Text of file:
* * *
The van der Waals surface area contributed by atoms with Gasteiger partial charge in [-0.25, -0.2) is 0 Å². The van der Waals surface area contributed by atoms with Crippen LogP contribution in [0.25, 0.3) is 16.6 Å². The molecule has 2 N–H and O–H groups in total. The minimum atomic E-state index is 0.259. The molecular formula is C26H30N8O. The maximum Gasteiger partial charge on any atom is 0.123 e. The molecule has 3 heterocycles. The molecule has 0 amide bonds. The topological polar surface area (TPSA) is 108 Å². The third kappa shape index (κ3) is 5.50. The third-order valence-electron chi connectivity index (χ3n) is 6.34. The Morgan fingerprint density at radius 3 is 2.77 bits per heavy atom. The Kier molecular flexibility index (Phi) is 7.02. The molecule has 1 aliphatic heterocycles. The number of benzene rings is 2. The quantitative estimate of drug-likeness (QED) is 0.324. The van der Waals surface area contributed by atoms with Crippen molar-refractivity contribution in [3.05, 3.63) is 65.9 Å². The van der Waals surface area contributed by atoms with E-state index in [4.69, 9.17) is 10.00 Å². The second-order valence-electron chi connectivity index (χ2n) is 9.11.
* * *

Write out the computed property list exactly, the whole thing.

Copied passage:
The van der Waals surface area contributed by atoms with Gasteiger partial charge in [-0.25, -0.2) is 0 Å². The van der Waals surface area contributed by atoms with Crippen LogP contribution in [0.25, 0.3) is 16.6 Å². The molecule has 2 N–H and O–H groups in total. The minimum atomic E-state index is 0.259. The molecular formula is C26H30N8O. The maximum Gasteiger partial charge on any atom is 0.123 e. The molecule has 3 heterocycles. The molecule has 0 amide bonds. The topological polar surface area (TPSA) is 108 Å². The third kappa shape index (κ3) is 5.50. The third-order valence-electron chi connectivity index (χ3n) is 6.34. The Morgan fingerprint density at radius 3 is 2.77 bits per heavy atom. The Kier molecular flexibility index (Phi) is 7.02. The molecule has 1 aliphatic heterocycles. The number of benzene rings is 2. The quantitative estimate of drug-likeness (QED) is 0.324. The van der Waals surface area contributed by atoms with Crippen molar-refractivity contribution in [3.05, 3.63) is 65.9 Å². The van der Waals surface area contributed by atoms with E-state index in [4.69, 9.17) is 10.00 Å². The second-order valence-electron chi connectivity index (χ2n) is 9.11.